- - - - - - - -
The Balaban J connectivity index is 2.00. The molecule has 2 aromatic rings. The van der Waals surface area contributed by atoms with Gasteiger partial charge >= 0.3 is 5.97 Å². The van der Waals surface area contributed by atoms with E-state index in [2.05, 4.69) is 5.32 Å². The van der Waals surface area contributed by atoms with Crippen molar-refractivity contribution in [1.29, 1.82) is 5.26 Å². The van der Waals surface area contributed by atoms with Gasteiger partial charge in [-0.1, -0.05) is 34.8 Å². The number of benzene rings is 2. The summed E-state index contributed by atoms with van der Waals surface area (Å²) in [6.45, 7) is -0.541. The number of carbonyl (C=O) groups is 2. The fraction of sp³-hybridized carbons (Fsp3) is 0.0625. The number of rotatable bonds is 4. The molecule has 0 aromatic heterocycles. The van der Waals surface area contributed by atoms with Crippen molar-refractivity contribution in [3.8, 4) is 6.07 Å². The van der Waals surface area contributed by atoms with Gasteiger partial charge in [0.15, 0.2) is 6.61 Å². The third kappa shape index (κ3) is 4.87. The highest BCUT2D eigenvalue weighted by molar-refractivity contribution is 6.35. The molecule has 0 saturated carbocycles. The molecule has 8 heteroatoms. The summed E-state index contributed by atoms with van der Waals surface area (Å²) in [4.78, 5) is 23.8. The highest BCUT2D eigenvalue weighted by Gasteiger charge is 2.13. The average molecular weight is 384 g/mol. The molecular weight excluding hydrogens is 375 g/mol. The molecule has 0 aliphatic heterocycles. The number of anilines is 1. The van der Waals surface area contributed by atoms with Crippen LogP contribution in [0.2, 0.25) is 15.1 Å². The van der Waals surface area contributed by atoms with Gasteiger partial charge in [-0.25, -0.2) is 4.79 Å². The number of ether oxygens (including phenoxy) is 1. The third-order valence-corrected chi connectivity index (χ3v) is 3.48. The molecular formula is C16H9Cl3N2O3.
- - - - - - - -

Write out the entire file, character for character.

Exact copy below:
The Balaban J connectivity index is 2.00. The molecule has 2 aromatic rings. The van der Waals surface area contributed by atoms with Gasteiger partial charge >= 0.3 is 5.97 Å². The van der Waals surface area contributed by atoms with E-state index in [2.05, 4.69) is 5.32 Å². The van der Waals surface area contributed by atoms with Crippen molar-refractivity contribution in [1.29, 1.82) is 5.26 Å². The van der Waals surface area contributed by atoms with Gasteiger partial charge in [-0.1, -0.05) is 34.8 Å². The number of benzene rings is 2. The summed E-state index contributed by atoms with van der Waals surface area (Å²) in [6.45, 7) is -0.541. The number of carbonyl (C=O) groups is 2. The fraction of sp³-hybridized carbons (Fsp3) is 0.0625. The number of rotatable bonds is 4. The molecule has 0 aromatic heterocycles. The van der Waals surface area contributed by atoms with Crippen molar-refractivity contribution in [3.8, 4) is 6.07 Å². The van der Waals surface area contributed by atoms with Gasteiger partial charge in [0.15, 0.2) is 6.61 Å². The third kappa shape index (κ3) is 4.87. The highest BCUT2D eigenvalue weighted by molar-refractivity contribution is 6.35. The molecule has 0 saturated carbocycles. The molecule has 8 heteroatoms. The summed E-state index contributed by atoms with van der Waals surface area (Å²) in [4.78, 5) is 23.8. The highest BCUT2D eigenvalue weighted by Gasteiger charge is 2.13. The average molecular weight is 384 g/mol. The molecular weight excluding hydrogens is 375 g/mol. The molecule has 0 aliphatic heterocycles. The number of anilines is 1. The van der Waals surface area contributed by atoms with Crippen LogP contribution in [0.2, 0.25) is 15.1 Å². The van der Waals surface area contributed by atoms with Gasteiger partial charge in [-0.25, -0.2) is 4.79 Å². The number of ether oxygens (including phenoxy) is 1. The third-order valence-corrected chi connectivity index (χ3v) is 3.48. The molecular formula is C16H9Cl3N2O3.